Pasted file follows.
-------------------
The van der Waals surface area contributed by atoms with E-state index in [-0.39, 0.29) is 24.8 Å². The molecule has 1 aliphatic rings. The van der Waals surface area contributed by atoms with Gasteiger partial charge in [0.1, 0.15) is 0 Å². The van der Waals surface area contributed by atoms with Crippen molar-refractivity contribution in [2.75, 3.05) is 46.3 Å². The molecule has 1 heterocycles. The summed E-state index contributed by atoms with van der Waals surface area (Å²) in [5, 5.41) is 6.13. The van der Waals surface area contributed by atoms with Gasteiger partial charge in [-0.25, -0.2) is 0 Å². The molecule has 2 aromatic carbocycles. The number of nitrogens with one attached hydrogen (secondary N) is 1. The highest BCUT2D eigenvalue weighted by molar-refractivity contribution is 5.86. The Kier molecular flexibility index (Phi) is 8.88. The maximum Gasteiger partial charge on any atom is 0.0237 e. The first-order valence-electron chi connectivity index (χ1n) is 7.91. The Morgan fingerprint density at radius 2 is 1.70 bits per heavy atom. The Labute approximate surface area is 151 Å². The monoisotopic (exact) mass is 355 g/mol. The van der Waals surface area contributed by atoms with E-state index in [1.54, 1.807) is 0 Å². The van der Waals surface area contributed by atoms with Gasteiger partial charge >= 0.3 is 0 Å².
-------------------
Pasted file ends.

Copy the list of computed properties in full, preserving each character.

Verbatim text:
The van der Waals surface area contributed by atoms with E-state index in [-0.39, 0.29) is 24.8 Å². The molecule has 1 aliphatic rings. The van der Waals surface area contributed by atoms with Gasteiger partial charge in [0.1, 0.15) is 0 Å². The van der Waals surface area contributed by atoms with Crippen molar-refractivity contribution in [2.75, 3.05) is 46.3 Å². The molecule has 1 heterocycles. The summed E-state index contributed by atoms with van der Waals surface area (Å²) in [5, 5.41) is 6.13. The van der Waals surface area contributed by atoms with Gasteiger partial charge in [-0.25, -0.2) is 0 Å². The molecule has 2 aromatic carbocycles. The number of nitrogens with one attached hydrogen (secondary N) is 1. The highest BCUT2D eigenvalue weighted by molar-refractivity contribution is 5.86. The Kier molecular flexibility index (Phi) is 8.88. The maximum Gasteiger partial charge on any atom is 0.0237 e. The first-order valence-electron chi connectivity index (χ1n) is 7.91. The Morgan fingerprint density at radius 2 is 1.70 bits per heavy atom. The Labute approximate surface area is 151 Å². The monoisotopic (exact) mass is 355 g/mol. The van der Waals surface area contributed by atoms with E-state index in [1.54, 1.807) is 0 Å². The van der Waals surface area contributed by atoms with Gasteiger partial charge >= 0.3 is 0 Å².